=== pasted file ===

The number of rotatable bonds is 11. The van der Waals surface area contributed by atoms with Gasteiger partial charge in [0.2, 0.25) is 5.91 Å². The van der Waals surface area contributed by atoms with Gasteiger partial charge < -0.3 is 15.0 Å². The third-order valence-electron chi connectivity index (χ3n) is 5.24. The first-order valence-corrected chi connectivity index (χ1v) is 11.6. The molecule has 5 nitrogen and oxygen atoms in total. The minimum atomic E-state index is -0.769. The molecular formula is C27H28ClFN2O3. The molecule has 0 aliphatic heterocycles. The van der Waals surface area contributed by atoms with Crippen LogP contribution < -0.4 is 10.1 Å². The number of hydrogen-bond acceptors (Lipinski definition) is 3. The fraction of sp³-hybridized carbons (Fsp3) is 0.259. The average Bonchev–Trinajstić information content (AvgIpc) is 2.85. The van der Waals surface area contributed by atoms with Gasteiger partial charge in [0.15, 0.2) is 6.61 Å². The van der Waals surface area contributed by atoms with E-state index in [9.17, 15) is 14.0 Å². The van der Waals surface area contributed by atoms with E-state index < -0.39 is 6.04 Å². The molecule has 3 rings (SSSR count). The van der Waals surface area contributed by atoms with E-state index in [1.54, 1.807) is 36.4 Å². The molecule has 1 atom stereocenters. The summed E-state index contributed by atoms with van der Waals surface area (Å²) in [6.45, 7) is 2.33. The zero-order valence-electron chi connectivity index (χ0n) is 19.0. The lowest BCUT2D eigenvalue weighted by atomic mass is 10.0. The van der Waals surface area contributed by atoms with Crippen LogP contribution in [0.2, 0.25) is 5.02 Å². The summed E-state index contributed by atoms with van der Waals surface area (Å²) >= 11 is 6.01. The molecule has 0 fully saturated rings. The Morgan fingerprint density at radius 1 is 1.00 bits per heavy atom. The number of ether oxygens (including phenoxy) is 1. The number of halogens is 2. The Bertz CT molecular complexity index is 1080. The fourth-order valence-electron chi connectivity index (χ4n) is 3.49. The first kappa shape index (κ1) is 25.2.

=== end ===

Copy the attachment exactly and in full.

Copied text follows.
The number of rotatable bonds is 11. The van der Waals surface area contributed by atoms with Gasteiger partial charge in [0.2, 0.25) is 5.91 Å². The van der Waals surface area contributed by atoms with Gasteiger partial charge < -0.3 is 15.0 Å². The third-order valence-electron chi connectivity index (χ3n) is 5.24. The first-order valence-corrected chi connectivity index (χ1v) is 11.6. The molecule has 5 nitrogen and oxygen atoms in total. The minimum atomic E-state index is -0.769. The molecular formula is C27H28ClFN2O3. The molecule has 0 aliphatic heterocycles. The van der Waals surface area contributed by atoms with Crippen LogP contribution < -0.4 is 10.1 Å². The number of hydrogen-bond acceptors (Lipinski definition) is 3. The fraction of sp³-hybridized carbons (Fsp3) is 0.259. The average Bonchev–Trinajstić information content (AvgIpc) is 2.85. The van der Waals surface area contributed by atoms with Gasteiger partial charge in [0.15, 0.2) is 6.61 Å². The van der Waals surface area contributed by atoms with E-state index in [9.17, 15) is 14.0 Å². The van der Waals surface area contributed by atoms with E-state index < -0.39 is 6.04 Å². The molecule has 3 rings (SSSR count). The van der Waals surface area contributed by atoms with E-state index in [1.54, 1.807) is 36.4 Å². The molecule has 1 atom stereocenters. The summed E-state index contributed by atoms with van der Waals surface area (Å²) in [6.45, 7) is 2.33. The zero-order valence-electron chi connectivity index (χ0n) is 19.0. The lowest BCUT2D eigenvalue weighted by atomic mass is 10.0. The van der Waals surface area contributed by atoms with Crippen LogP contribution in [0.2, 0.25) is 5.02 Å². The summed E-state index contributed by atoms with van der Waals surface area (Å²) >= 11 is 6.01. The molecule has 0 fully saturated rings. The Morgan fingerprint density at radius 1 is 1.00 bits per heavy atom. The number of ether oxygens (including phenoxy) is 1. The number of halogens is 2. The Bertz CT molecular complexity index is 1080. The fourth-order valence-electron chi connectivity index (χ4n) is 3.49. The first kappa shape index (κ1) is 25.2.